Bloomberg reports that Strategic Investment Solutions Inc. recommended allowing as much as 43% of assets to be placed in alternatives, but the Council voted to draft regulations that would allow as much as 38% of the $68.3 billion fund to be invested in alternatives. The current maximum is 28%.
The consultant said New Jersey’s current limit on alternatives is the 18th- lowest among the 21 largest U.S. state pension funds. It claimed the fund would realize an additional 30 to 50 basis points of investment gain annually, or anywhere from $210 million to $350 million, with “modestly higher risk,” according to the news report.
The panel authorized alternative investments in 2002 and had about $9.8 billion, or 14% of its portfolio, through August 31, according to a monthly investment report. Strategic Investment said the council has approved alternatives allocations totaling 19% of the 28% allowed.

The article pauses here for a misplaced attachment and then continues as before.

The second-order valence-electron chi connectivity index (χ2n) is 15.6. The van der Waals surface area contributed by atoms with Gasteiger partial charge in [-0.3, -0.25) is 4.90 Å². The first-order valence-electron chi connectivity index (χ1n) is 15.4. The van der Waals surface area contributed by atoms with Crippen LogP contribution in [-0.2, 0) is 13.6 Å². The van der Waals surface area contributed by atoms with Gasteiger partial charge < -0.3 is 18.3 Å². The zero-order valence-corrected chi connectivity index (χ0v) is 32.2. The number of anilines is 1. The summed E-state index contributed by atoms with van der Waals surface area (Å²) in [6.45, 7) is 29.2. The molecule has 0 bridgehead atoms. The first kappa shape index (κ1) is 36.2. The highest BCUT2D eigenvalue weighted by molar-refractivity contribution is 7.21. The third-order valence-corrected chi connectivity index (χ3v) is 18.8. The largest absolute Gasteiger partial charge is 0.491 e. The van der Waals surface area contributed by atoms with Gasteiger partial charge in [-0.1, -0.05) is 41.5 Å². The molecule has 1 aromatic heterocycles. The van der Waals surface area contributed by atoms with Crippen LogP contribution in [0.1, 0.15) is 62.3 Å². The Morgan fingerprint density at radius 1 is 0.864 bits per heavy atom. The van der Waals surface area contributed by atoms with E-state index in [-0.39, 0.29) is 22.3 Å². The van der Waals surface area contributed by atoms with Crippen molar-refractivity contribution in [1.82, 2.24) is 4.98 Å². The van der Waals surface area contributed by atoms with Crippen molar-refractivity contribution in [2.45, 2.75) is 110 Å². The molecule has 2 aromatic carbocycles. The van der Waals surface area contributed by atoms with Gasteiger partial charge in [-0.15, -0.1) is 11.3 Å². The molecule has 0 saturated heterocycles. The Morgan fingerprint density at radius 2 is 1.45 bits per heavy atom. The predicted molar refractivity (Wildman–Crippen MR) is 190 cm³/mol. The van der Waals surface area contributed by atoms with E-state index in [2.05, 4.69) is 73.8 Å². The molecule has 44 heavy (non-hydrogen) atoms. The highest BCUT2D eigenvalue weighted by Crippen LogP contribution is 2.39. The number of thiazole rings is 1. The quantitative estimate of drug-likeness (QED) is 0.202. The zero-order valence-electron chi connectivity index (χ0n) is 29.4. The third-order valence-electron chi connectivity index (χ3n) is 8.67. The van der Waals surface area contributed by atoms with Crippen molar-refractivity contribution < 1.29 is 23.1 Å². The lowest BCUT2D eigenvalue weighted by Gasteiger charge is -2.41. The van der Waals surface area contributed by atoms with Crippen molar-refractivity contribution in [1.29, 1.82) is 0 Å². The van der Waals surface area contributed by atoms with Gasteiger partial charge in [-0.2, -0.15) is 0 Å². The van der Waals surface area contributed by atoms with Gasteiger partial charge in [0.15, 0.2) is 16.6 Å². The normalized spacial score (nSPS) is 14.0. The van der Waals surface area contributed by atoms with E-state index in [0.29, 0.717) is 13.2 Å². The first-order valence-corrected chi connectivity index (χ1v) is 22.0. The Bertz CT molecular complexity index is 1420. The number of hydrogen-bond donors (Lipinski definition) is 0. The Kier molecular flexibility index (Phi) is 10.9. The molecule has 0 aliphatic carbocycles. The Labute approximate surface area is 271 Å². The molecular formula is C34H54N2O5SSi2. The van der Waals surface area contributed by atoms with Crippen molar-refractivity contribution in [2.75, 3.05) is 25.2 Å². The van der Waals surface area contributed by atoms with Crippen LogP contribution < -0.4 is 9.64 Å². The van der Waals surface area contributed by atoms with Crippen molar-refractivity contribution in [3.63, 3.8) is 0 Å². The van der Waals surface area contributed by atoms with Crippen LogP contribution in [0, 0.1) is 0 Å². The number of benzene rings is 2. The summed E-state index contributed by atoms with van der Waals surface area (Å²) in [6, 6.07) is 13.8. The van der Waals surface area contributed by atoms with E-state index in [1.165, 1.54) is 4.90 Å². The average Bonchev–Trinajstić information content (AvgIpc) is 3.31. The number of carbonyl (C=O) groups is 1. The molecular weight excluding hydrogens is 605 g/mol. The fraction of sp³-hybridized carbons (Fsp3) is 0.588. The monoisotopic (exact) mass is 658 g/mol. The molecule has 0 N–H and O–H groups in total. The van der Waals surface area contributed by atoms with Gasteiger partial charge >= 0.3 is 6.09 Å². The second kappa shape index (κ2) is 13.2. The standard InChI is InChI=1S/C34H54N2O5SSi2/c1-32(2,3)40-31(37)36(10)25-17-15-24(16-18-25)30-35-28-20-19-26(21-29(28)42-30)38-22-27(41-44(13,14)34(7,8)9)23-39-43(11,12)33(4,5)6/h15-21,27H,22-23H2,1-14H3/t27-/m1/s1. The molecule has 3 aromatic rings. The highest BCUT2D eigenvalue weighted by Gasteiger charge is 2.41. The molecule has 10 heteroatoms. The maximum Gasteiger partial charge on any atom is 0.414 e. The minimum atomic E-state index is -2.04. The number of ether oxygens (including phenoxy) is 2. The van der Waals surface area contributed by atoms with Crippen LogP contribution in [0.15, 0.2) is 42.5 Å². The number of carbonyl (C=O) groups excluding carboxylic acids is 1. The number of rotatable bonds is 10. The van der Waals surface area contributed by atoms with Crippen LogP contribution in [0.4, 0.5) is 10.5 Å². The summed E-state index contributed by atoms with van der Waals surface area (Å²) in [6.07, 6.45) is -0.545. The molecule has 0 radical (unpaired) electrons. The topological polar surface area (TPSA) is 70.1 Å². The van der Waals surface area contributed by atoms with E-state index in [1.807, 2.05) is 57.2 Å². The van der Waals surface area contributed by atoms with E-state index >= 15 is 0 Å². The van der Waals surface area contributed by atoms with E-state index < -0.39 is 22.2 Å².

Over the past 10 years, the fund has earned a 3% annualized return, compared to the 8.25% actuaries assume the fund will gain when they determine the system’s funding adequacy, Bloomberg said.
New Jersey Governor Chris Christie recently unveiled a sweeping reform program to address the funds’ $46-billion shortfall (see NJ’s Christie Proposes Sweeping Pension Changes).Recent research shows a significant increase in the percentage of private pension portfolios investing in alternatives (see More DB Plans Using Alternative Investments).
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